I cared about Elizabeth Cromwell. I worried about the way women were treated. I cheered at Elizabeth’s achievements and groaned at her mistakes. I could not put this book down. Highly recommended.

Tony Riches

Disclosure: I am grateful to Accent Press
for providing a review copy

# # #

About the Author

Based in England, Carol McGrath writes Historical Fiction. She studied History at Queens University Belfast, has an MA in Creative Writing from the Seamus Heaney Centre, Queens University Belfast and an English MPhil from Royal Holloway, University of London. The Handfasted Wife is her debut novel, first in a trilogy titled The Daughters of Hastings. The second and third novels The Swan-Daughter and The Betrothed Sister have followed and are now available on Amazon and in bookshops. Carol is an historian specialising in the medieval era. Her first love, however, is writing. She is an avid reader and reviewer. Find out more at Carol's author website www.carolcmcgrath.co.uk and find her on Twitter @carolmcgrath.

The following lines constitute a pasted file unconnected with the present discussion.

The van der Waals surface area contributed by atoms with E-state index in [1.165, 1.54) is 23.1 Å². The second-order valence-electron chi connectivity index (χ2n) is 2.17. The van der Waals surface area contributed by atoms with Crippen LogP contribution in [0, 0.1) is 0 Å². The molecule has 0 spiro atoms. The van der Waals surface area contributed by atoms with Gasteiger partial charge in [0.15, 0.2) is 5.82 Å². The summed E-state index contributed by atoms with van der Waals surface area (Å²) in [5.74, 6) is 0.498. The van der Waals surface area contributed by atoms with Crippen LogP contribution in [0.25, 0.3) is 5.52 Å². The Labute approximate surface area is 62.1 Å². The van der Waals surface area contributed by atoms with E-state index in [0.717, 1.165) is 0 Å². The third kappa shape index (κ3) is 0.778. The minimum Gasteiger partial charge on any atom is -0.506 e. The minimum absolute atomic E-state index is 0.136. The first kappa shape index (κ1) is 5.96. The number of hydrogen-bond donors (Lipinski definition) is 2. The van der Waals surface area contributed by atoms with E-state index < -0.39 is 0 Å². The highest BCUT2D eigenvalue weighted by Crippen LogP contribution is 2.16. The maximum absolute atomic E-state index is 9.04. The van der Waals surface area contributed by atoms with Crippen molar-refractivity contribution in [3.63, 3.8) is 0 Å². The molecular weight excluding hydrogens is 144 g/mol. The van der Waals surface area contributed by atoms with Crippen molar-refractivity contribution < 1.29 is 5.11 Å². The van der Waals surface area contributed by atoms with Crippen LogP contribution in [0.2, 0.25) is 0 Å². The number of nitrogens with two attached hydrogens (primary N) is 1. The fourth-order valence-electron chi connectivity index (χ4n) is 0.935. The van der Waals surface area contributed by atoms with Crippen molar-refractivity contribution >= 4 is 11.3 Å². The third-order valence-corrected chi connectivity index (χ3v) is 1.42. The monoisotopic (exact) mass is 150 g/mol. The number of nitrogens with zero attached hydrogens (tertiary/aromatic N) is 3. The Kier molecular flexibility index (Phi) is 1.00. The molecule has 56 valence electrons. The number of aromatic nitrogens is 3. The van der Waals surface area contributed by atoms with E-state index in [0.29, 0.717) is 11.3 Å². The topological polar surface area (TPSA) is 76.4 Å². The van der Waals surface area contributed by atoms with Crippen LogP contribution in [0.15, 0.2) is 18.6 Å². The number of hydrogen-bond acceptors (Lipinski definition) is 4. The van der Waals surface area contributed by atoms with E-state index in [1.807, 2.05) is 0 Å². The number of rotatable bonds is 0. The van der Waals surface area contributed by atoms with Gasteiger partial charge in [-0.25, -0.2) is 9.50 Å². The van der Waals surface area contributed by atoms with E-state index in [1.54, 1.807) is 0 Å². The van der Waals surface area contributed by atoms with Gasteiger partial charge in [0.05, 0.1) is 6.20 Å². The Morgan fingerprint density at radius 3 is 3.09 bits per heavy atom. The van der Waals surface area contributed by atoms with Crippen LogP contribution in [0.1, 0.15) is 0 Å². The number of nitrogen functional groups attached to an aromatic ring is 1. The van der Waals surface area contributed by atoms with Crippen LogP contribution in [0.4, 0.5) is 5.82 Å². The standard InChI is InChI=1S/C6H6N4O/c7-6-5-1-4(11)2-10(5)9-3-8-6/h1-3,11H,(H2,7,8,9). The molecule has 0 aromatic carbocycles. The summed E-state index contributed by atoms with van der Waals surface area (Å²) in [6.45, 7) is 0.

AddToAny